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Stephanie Downes

The face is a vital site of embodied emotional display. By examining descriptions of facial pallor in a range of Chaucer’s works, Downes explores the poet’s representation of the face as an affective text, which launches an interpretative challenge to both the medieval and the modern reader of fiction, as well as deepening our understanding of cultural expressions of feeling in the pre-modern era.

in Contemporary Chaucer across the centuries
Elite women in Caxton’s Book of the Knight of the Tower
Elliot Kendall

, ‘Labouring to Make the Good Wife Good in the journées chrétiennes and Le Menagier de Paris’, Florilegium, 23 (2006), 19–​40. 6 Compare Felicity Riddy’s contention that ‘domesticity as a “state of mind” does not necessarily rest on a distinction between working and residing, or the home and the world, or on a separation of spheres along gender lines’ and that ‘for the pre-​modern era we need a different model’. Felicity Riddy, ‘ “Burgeis” Domesticity in Late-​ Medieval England’, in Maryanne Kowaleski and P. J. P. Goldberg (eds), Medieval Domesticity:  Home, Housing and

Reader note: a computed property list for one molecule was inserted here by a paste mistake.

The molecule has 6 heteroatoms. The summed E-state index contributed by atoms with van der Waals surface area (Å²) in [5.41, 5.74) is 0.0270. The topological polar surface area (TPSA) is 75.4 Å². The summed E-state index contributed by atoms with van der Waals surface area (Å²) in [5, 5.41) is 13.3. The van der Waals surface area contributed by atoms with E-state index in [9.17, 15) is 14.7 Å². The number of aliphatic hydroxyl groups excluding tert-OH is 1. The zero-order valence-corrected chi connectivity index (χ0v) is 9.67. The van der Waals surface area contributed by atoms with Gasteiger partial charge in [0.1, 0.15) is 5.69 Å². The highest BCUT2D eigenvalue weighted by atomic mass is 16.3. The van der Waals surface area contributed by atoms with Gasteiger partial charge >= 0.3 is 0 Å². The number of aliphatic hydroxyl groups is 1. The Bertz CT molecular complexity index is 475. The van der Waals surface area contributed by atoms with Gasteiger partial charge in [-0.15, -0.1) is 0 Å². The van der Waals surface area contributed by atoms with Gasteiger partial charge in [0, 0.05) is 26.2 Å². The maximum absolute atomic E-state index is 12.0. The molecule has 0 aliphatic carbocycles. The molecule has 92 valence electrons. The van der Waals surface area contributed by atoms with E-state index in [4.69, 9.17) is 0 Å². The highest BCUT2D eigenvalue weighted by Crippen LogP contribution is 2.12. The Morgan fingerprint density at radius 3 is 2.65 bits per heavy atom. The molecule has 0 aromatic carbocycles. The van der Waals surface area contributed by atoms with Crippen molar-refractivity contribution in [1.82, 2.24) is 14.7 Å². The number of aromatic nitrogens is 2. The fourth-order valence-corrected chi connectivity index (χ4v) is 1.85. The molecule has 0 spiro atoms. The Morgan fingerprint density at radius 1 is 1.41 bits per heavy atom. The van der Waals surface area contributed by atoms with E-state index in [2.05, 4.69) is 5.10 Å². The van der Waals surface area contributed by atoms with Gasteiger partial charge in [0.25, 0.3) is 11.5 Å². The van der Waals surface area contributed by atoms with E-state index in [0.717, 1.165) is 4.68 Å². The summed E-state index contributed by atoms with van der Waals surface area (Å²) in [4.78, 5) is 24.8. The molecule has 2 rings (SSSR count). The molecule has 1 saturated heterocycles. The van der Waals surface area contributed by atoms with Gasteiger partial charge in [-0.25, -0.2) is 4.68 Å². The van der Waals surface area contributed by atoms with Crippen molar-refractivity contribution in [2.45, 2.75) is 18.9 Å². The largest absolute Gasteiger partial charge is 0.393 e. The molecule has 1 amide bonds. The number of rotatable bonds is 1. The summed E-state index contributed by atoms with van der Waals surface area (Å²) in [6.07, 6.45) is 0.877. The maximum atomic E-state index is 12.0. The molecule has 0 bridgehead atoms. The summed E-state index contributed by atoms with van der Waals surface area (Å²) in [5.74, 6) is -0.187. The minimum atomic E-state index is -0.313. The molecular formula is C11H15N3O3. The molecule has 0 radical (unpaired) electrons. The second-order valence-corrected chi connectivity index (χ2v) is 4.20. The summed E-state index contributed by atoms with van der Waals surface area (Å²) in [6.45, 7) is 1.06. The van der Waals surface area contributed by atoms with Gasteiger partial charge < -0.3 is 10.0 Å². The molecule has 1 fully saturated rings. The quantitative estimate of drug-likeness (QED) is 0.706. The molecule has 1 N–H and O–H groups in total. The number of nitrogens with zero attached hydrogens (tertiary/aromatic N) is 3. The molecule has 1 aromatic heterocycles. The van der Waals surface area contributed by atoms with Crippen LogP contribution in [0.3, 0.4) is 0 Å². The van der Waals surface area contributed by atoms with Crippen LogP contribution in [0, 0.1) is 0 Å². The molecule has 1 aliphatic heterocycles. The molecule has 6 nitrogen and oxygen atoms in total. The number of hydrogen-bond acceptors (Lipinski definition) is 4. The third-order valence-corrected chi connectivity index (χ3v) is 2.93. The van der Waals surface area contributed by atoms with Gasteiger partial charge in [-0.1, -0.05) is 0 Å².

in Household knowledges in late-medieval England and France
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Alison I. Beach, Shannon M.T. Li, and Samuel S. Sutherland

discussion of medieval slavery and unfreedom, see Alice Rio , Slavery After Rome, 500–1100 ( Oxford : Oxford University Press , 2017 ); Reuven Amitai and Christoph Cluse , eds., Slavery and the Slave Trade in the Eastern Mediterranean (c. 1000–1500 ce ) ( Turnhout : Brepols , 2018 ); and Thomas J. Macmaster, ed., A Cultural History of Slavery and Human Trafficking in the Pre-Modern Era (500–1450) , (London: Bloomsbury Academic, forthcoming). 57 On censuales , see Stefan Esders, Die Formierung der Zensualität: Zur kirchlichen Transformation des

in Monastic experience in twelfth-century Germany